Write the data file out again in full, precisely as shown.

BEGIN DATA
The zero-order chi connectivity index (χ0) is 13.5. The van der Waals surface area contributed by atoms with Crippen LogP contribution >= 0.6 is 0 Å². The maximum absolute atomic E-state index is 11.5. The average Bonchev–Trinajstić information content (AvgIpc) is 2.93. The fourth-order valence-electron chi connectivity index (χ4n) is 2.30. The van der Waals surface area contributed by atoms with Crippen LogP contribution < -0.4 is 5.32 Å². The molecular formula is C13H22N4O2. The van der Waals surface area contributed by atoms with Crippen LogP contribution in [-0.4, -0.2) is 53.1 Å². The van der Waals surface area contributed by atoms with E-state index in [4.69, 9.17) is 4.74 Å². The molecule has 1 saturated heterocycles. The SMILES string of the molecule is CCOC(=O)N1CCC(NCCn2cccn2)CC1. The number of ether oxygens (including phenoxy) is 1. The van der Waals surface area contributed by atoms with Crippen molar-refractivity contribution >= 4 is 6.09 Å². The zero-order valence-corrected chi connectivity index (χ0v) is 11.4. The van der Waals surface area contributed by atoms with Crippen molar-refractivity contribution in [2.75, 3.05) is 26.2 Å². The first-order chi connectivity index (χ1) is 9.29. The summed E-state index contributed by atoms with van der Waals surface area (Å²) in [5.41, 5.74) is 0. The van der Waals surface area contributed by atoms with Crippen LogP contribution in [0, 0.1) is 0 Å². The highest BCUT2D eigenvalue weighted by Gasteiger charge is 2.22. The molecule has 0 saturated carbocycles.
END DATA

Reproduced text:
The zero-order chi connectivity index (χ0) is 13.5. The van der Waals surface area contributed by atoms with Crippen LogP contribution >= 0.6 is 0 Å². The maximum absolute atomic E-state index is 11.5. The average Bonchev–Trinajstić information content (AvgIpc) is 2.93. The fourth-order valence-electron chi connectivity index (χ4n) is 2.30. The van der Waals surface area contributed by atoms with Crippen LogP contribution < -0.4 is 5.32 Å². The molecular formula is C13H22N4O2. The van der Waals surface area contributed by atoms with Crippen LogP contribution in [-0.4, -0.2) is 53.1 Å². The van der Waals surface area contributed by atoms with E-state index in [4.69, 9.17) is 4.74 Å². The molecule has 1 saturated heterocycles. The SMILES string of the molecule is CCOC(=O)N1CCC(NCCn2cccn2)CC1. The number of ether oxygens (including phenoxy) is 1. The van der Waals surface area contributed by atoms with Crippen molar-refractivity contribution >= 4 is 6.09 Å². The zero-order valence-corrected chi connectivity index (χ0v) is 11.4. The van der Waals surface area contributed by atoms with Crippen molar-refractivity contribution in [2.75, 3.05) is 26.2 Å². The first-order chi connectivity index (χ1) is 9.29. The summed E-state index contributed by atoms with van der Waals surface area (Å²) in [5.41, 5.74) is 0. The van der Waals surface area contributed by atoms with Crippen LogP contribution in [0, 0.1) is 0 Å². The highest BCUT2D eigenvalue weighted by Gasteiger charge is 2.22. The molecule has 0 saturated carbocycles.